[Editor’s Note: Practically no one who covered the tumultuous WTO protests in Seattle in late 1999 knew of the guerilla tactics that were being instigated, not on our city streets, but in Seattle’s illustrious corner of cyberspace.
I happened to file this report at the time for Courtney Pulitzer’s Cyber Scene: “Despite repeated attacks, the WTO’s host-committee website stayed up and running. Jeff Demetrescu, chair of the Seattle Web Site Committee commented: “The fact that protestors succeeded in bringing down the main WTO site in Switzerland while ours [the Seattle site] stayed up puts the accomplishment in perspective.” Between Nov. 30 and Dec. 6, 1999, there were nearly 700 strobe attempts (vulnerability probes) and 54 penetration attempts using common hacker tactics. On December 3, the site repelled a 32-megabit “smurf” attack, an attempt to flood the site’s provider and disable it.
Below, we bring you Clark Humphrey’s review of yet another book recounting the menacing events of real-live WTO street space, and by so doing, welcome one of Seattle’s most critical oberservers of the media and its minions to Seattle24x7.–Larry Sivitz]
By Clark Humphrey
A MERE SIX MONTHS after the WTO riots, I predicted there’d be folks who’d spend the rest of their lives in the shadow of that singular protestorial moment, or (worse) using their participation in it (no matter how peripheral) as a badge of radical sanctimony, a way of defining their personal specialness. (I’d seen too much of that in ’60s fogeys.)
So it should come as no surprise that documents of this type are beginning to appear.
Case in point: The recent book Five Days That Shook the World: The Battle for Seattle and Beyond. It lists three “authors” on the front cover. One is really a photographer, Allen Sekula, whose color close-ups emphasize the more photogenic (or most visibly wounded) protestors, obscuring both the scope of the marches and the diversity of the marchers.
The text is by longtime lefter-than-thou essayist and syndicated columnist Alexander Cockburn and his colleague Jeffrey St. Clair. The main piece of text, the “Seattle Diary” chapter, is credited solely to St. Clair, and is our topic here.
And it disappoints greatly. And I’m not just talking about the many many typos.
St. Clair seems less interested in getting to the grit of global trade and its discontents, of the miraculous breadth of the anti-WTO coalition, than in (1) name-dropping all the radical personal friends he runs into at the marches (all of whom seem to be from San Francisco), and in (2) berating everyone he sees at the marches or accompanying events whom he considers insufficiently radical.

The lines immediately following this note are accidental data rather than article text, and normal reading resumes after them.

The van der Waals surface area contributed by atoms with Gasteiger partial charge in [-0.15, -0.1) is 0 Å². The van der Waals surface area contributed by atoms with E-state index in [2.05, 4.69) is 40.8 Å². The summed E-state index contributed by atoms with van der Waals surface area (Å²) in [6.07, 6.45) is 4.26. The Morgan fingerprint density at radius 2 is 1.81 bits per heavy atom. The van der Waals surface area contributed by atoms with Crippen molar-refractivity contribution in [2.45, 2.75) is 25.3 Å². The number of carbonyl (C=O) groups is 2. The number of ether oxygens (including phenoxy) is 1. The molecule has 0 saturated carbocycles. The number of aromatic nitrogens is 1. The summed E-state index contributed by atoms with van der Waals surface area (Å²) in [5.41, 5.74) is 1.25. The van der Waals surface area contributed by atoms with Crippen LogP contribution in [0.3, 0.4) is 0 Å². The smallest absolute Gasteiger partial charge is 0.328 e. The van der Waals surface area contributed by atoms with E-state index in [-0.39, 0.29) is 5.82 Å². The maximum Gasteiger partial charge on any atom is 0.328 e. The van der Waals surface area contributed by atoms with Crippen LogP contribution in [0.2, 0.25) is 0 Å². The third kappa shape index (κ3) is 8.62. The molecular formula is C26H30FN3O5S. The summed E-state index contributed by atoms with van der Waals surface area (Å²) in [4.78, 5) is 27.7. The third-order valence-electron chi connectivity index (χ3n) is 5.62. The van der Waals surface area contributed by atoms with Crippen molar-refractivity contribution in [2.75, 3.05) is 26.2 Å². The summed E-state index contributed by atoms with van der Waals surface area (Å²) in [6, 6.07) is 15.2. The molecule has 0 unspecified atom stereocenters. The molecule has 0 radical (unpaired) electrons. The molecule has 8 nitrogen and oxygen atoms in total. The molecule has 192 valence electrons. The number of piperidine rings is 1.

These not-good-enough types include the respected populist-progressive commentators Michael Moore, Jim Hightower, and Molly Ivins; folks who’ve made plenty of unkind words about the rule of Global Business and its political lackeys, but whom St. Clair, for reasons apparently perceptible only by the sort of people who read The Nation, considers to be less than ideologically pure.
In short: Where the WTO protests were a grand coming-together of all sorts of people who had all sorts of agendas and priorities, and who wanted to persue these agendas and priorities without a global-corporate monoculture’s repressions, St. Clair saw the protests as a big party to which only persons meeting his doctrinal standards should have been allowed.
St. Clair, I’m afraid, is a ’60s-style radical who Doesn’t Get It about the way-new left. It’s not about bringing back the allegedly-good-old-days of self-aggrandizing counterculture hustlers and sectarian schisms. It’s about working together with people who don’t necessarily belong to the same subcultural “tribe,” but who share a dream for a more just, more democratic, and more healthy world.
For a more thoroughly researched, more serious account of the events on and surrounding Nov. 30, 1999 in Seattle, pick up Janet Thomas’s The Battle in Seattle. Thomas (who’s actually lived in the Seattle area) takes the issues behind global trade and corporate power seriously and soberly. Instead of St. Clair’s oversimplified us-vs.-them dichotomies, Thomas finds patterns of power and influence, and people from all continents and walks-O-life who’ve been finding ways to work together to change those patterns even after the last tear-gas canisters were discharged on Capitol Hill.
She even includes dozens of addresses and websites in the back for those of you who’d like to get in on the hard work of building a better society, not just protesting against the one we’ve got. – CH